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Another village of the damned

June 16, 2007|Robert Lloyd | Times Staff Writer

Showtime's new "Meadowlands" (co-produced with Britain's Channel 4, where it is called "Cape Wrath") features British actors saying the words of British writers for British directors somewhere in Britain. But in the way it drops a load of strange characters into a suburban setting, it's very much on the model of such American cousins as "Weeds" and "Big Love" and especially "The Riches" -- here, as there, a fugitive family takes on new identities -- or, at a slight stretch, "Lost." These seem to me its true forebears, more so than the one British series it readily calls to mind: "The Prisoner," another show in which people who know too much find themselves living in a planned community from which there is no escape.

Rather than coming slowly to realize that all here is not what it seems, it's clear from frame one that something odd is happening, as the Brogans (who once were the Foys) are driven blindfolded to a new home in a high-end but featureless subdivision of the sort currently devouring much of the Western world. The creep factor is kept high throughout, the tone almost always dark and menacing, even when for a moment or two a character appears to be having something near to fun. The puckish humor that has traditionally leavened the British thriller, from Agatha Christie to Alfred Hitchcock to "The Prisoner" itself, has mostly been checked at the door.

"New house, new life, new us," says father Danny (David Morrissey), formerly Eddie. We soon learn that the Brogans/Foys are in a novel sort of witness protection program, centered in its own off-the-radar community, and that they and all their neighbors are there "because they saw something, or told something, maybe did something." Danny/Eddie, for his part, was a nightclub owner who got into some as-yet-unspecified business with bad people and tattled to save his neck and, he likes to think, his family. Now he's going to open Meadowlands' first bar.

One might think that gathering all these people together into one place -- a place where no one is supposed to be able to get in, or want to get out -- would make all the false-identity pretense unnecessary, but apparently not. Also odd is the fact that, despite a really neat-looking, computer-filled command post, hidden in a rundown motel on the edge of town, the keepers -- personified by "handler" Nina Sosanya ("Casanova") -- have almost no idea of what's actually going on in their little prison without walls, and odder still is that they have elected to appoint one unstable head case as town constable (the excellent Ralph Brown, in a set of Victorian muttonchops) and another as its handyman (the very disturbing Tom Hardy).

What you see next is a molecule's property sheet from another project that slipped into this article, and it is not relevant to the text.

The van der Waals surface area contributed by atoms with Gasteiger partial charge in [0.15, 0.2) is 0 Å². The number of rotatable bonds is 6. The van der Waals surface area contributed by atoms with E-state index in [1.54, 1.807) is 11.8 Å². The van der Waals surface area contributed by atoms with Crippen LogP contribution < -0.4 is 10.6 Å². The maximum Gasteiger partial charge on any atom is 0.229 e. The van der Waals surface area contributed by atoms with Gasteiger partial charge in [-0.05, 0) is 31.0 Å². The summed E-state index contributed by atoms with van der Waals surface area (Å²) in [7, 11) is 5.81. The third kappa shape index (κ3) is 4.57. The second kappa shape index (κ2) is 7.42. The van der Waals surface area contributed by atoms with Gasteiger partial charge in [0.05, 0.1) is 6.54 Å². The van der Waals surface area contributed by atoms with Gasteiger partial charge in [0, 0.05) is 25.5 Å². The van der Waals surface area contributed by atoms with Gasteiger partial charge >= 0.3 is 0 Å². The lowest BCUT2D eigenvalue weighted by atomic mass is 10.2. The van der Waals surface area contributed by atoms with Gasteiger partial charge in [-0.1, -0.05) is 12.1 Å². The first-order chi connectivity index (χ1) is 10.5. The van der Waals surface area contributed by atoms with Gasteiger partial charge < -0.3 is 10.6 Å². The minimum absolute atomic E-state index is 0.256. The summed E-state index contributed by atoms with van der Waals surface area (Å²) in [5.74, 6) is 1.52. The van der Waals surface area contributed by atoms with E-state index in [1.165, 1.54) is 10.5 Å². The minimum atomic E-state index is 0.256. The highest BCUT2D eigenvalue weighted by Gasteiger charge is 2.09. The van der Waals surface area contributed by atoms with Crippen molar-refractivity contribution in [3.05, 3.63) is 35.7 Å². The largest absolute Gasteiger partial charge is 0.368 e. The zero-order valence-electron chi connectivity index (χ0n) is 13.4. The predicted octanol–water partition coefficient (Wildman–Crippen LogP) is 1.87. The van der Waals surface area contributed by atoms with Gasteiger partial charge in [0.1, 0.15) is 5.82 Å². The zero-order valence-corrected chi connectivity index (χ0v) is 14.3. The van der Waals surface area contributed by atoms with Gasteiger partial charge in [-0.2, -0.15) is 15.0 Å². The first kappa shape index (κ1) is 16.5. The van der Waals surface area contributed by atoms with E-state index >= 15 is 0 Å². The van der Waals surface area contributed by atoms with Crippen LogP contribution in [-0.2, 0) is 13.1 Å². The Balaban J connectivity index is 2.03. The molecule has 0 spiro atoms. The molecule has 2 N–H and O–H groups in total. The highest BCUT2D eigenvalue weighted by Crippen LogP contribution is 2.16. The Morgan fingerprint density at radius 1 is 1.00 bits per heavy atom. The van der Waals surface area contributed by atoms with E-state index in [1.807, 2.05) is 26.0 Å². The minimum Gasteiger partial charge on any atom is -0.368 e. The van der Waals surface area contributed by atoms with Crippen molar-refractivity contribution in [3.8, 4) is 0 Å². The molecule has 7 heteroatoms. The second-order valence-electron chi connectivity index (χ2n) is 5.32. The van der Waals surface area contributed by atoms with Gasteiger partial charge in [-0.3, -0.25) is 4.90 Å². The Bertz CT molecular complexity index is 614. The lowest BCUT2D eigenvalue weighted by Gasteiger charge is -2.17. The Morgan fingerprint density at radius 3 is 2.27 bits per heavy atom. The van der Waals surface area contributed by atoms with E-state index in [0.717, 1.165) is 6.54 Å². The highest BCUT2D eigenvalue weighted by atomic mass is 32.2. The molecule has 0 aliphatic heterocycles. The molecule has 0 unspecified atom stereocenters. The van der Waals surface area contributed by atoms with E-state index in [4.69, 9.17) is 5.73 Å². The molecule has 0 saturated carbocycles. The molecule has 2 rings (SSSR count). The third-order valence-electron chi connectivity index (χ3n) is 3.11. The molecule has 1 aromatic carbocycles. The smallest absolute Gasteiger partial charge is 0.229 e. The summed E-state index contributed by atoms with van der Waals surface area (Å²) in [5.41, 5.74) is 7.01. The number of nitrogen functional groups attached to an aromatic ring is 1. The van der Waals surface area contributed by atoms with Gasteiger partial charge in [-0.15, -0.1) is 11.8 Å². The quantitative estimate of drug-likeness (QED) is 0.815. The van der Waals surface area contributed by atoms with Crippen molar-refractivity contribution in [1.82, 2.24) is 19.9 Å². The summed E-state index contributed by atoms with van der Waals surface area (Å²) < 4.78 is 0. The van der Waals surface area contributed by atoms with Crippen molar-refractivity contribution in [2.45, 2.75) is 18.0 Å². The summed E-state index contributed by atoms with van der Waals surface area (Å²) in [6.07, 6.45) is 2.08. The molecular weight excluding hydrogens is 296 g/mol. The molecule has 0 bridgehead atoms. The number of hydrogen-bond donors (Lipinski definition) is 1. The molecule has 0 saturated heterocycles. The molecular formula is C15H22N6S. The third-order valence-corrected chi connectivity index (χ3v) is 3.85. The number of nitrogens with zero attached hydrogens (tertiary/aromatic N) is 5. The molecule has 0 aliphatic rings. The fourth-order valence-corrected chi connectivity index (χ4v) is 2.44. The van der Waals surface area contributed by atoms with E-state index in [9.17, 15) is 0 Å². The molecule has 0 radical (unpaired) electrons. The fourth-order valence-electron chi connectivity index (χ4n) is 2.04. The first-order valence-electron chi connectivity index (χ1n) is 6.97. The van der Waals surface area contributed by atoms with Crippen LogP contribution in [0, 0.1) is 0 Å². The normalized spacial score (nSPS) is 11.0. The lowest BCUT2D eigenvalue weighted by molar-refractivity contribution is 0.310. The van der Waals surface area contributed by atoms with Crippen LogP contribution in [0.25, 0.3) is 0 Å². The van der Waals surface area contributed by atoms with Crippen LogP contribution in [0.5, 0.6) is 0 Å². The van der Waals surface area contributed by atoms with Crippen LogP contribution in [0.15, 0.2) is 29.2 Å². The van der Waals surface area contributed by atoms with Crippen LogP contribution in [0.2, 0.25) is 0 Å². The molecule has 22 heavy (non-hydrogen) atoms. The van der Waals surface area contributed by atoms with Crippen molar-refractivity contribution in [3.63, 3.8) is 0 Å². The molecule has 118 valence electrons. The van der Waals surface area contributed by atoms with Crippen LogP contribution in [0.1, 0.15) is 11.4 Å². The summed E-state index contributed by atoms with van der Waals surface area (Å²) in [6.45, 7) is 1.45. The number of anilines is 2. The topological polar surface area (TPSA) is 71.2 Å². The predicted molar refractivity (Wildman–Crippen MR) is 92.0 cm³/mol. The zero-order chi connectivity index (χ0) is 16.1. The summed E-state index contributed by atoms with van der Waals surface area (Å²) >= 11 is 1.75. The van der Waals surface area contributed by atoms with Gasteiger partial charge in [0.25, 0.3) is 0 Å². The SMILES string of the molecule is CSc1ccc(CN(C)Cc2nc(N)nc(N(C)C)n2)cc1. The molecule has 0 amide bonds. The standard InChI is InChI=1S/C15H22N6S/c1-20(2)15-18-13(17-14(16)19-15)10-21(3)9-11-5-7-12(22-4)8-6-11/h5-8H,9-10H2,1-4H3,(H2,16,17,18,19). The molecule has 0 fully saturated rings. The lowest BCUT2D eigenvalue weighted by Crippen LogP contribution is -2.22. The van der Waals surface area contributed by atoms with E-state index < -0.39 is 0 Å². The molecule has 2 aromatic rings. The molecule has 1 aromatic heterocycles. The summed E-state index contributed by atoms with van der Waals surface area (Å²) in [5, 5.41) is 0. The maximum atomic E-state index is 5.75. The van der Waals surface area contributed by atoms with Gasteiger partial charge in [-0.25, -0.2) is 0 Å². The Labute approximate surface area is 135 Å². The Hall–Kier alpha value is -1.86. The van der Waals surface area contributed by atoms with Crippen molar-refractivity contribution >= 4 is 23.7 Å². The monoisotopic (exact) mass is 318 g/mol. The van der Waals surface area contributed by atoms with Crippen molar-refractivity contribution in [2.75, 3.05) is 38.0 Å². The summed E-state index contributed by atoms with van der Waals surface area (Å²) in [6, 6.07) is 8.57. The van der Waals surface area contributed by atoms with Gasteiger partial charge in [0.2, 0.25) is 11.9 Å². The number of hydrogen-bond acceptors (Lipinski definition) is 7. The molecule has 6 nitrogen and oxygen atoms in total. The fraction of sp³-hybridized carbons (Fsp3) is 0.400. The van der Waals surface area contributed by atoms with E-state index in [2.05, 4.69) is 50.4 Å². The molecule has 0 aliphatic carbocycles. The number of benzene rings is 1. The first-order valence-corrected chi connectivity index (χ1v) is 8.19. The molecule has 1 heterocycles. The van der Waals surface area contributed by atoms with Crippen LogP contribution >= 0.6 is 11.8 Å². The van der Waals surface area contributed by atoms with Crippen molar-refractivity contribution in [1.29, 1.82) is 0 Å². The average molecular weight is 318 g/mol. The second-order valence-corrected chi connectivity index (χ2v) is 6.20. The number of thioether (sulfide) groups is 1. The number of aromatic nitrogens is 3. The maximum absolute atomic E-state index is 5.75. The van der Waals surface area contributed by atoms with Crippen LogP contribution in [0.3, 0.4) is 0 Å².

Like many budget-constrained TV worlds, "Meadowlands" is too sparsely populated by half; the particular do-si-do of a handful of various grotesques, sad cases, spooky overlords and half-heroes is left to stand for the whole. But there's no sense that creators Robert Murphy ("Murder City") and Matthew Arlidge ("Monarch of the Glen") are actually interested in what a community of criminal refugees, and of refugees from criminals, might actually look like. (In fact, something close to this experiment has been tried, and its name is Australia.) If anything, "Meadowlands" just seems a kind of metaphor for itself -- for a TV show, that is, that odd construct in which a clutch of characters are dropped into a small world in which they are forced unnaturally to interact: a prison, a hell.

Whether or not they add up to much, the scenes play well, and there are enough heavy-breathing soap-operatics, random acts of violence and unanswered questions to keep one idly watching. It helps, of course, that the actors are good. Morrissey -- familiar to American viewers from the imports "State of Play" and "Viva Blackpool!," the series CBS is retooling into "Viva Laughlin!" -- is, as usual, a big, impressive presence, though (also as usual) there is something brutal in him that short-circuits sympathy.

More likable and layered is Lucy Cohu as wife Evelyn. Teenage twins Felicity Jones and Harry Treadaway are required to strain credibility -- she's all over the psycho handyman, he's a mass of mental pathologies with Michael Jackson's haircut and a thing for the middle-aged widow next door (Melanie Hill), mother to the spectacularly large Ella Smith -- but mostly get away with it.

Emma Davies is quietly impressive as the adulterous wife of moony town doctor Tristan Gemmill. Don Gilet is an undercover agent who keeps a poster bearing a quote from Joseph Goebbels -- "The bigger the lie, the more it will be believed," blazoned across a background of fluffy white clouds -- on his living room wall. That's weird, right?



Where: Showtime

When: 10 to 11 p.m. Sunday

Rating: TV-MA VSLD (may be unsuitable for children under the age of 17, with advisories for coarse language, suggestive dialogue, sex and violence).

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